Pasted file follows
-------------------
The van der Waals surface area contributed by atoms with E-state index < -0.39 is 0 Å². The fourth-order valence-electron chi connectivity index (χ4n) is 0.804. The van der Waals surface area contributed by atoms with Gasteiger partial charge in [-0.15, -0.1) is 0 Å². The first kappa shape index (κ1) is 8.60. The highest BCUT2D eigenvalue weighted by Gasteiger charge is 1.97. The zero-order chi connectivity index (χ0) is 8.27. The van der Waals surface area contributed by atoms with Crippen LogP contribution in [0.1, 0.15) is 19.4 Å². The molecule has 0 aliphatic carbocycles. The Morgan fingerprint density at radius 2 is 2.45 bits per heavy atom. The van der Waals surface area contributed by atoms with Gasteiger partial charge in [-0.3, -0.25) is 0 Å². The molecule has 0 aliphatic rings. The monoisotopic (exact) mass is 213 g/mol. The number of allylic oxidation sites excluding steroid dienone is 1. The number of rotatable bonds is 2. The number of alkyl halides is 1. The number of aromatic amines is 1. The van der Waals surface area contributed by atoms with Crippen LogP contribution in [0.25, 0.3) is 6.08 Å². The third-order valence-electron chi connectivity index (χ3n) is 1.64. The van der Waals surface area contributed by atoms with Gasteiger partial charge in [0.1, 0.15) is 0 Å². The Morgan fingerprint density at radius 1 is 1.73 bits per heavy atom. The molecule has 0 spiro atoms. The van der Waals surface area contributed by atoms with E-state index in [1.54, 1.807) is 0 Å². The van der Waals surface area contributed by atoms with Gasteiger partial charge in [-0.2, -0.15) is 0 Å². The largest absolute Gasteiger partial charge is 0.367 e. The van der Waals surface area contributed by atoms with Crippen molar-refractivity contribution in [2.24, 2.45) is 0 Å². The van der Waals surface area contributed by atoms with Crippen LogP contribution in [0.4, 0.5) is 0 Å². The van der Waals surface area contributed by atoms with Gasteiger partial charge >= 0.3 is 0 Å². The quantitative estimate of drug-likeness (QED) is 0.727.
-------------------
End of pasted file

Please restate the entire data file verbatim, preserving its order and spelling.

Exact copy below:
The van der Waals surface area contributed by atoms with E-state index < -0.39 is 0 Å². The fourth-order valence-electron chi connectivity index (χ4n) is 0.804. The van der Waals surface area contributed by atoms with Gasteiger partial charge in [-0.15, -0.1) is 0 Å². The first kappa shape index (κ1) is 8.60. The highest BCUT2D eigenvalue weighted by Gasteiger charge is 1.97. The zero-order chi connectivity index (χ0) is 8.27. The van der Waals surface area contributed by atoms with Crippen LogP contribution in [0.1, 0.15) is 19.4 Å². The molecule has 0 aliphatic carbocycles. The Morgan fingerprint density at radius 2 is 2.45 bits per heavy atom. The van der Waals surface area contributed by atoms with Gasteiger partial charge in [-0.3, -0.25) is 0 Å². The molecule has 0 aliphatic rings. The monoisotopic (exact) mass is 213 g/mol. The number of allylic oxidation sites excluding steroid dienone is 1. The number of rotatable bonds is 2. The number of alkyl halides is 1. The number of aromatic amines is 1. The van der Waals surface area contributed by atoms with Crippen LogP contribution in [0.25, 0.3) is 6.08 Å². The third-order valence-electron chi connectivity index (χ3n) is 1.64. The van der Waals surface area contributed by atoms with Gasteiger partial charge in [0.1, 0.15) is 0 Å². The Morgan fingerprint density at radius 1 is 1.73 bits per heavy atom. The molecule has 0 spiro atoms. The van der Waals surface area contributed by atoms with E-state index in [1.54, 1.807) is 0 Å². The van der Waals surface area contributed by atoms with Gasteiger partial charge in [-0.2, -0.15) is 0 Å². The largest absolute Gasteiger partial charge is 0.367 e. The van der Waals surface area contributed by atoms with Crippen molar-refractivity contribution in [2.24, 2.45) is 0 Å². The van der Waals surface area contributed by atoms with Crippen LogP contribution in [0.4, 0.5) is 0 Å². The van der Waals surface area contributed by atoms with Gasteiger partial charge >= 0.3 is 0 Å². The quantitative estimate of drug-likeness (QED) is 0.727.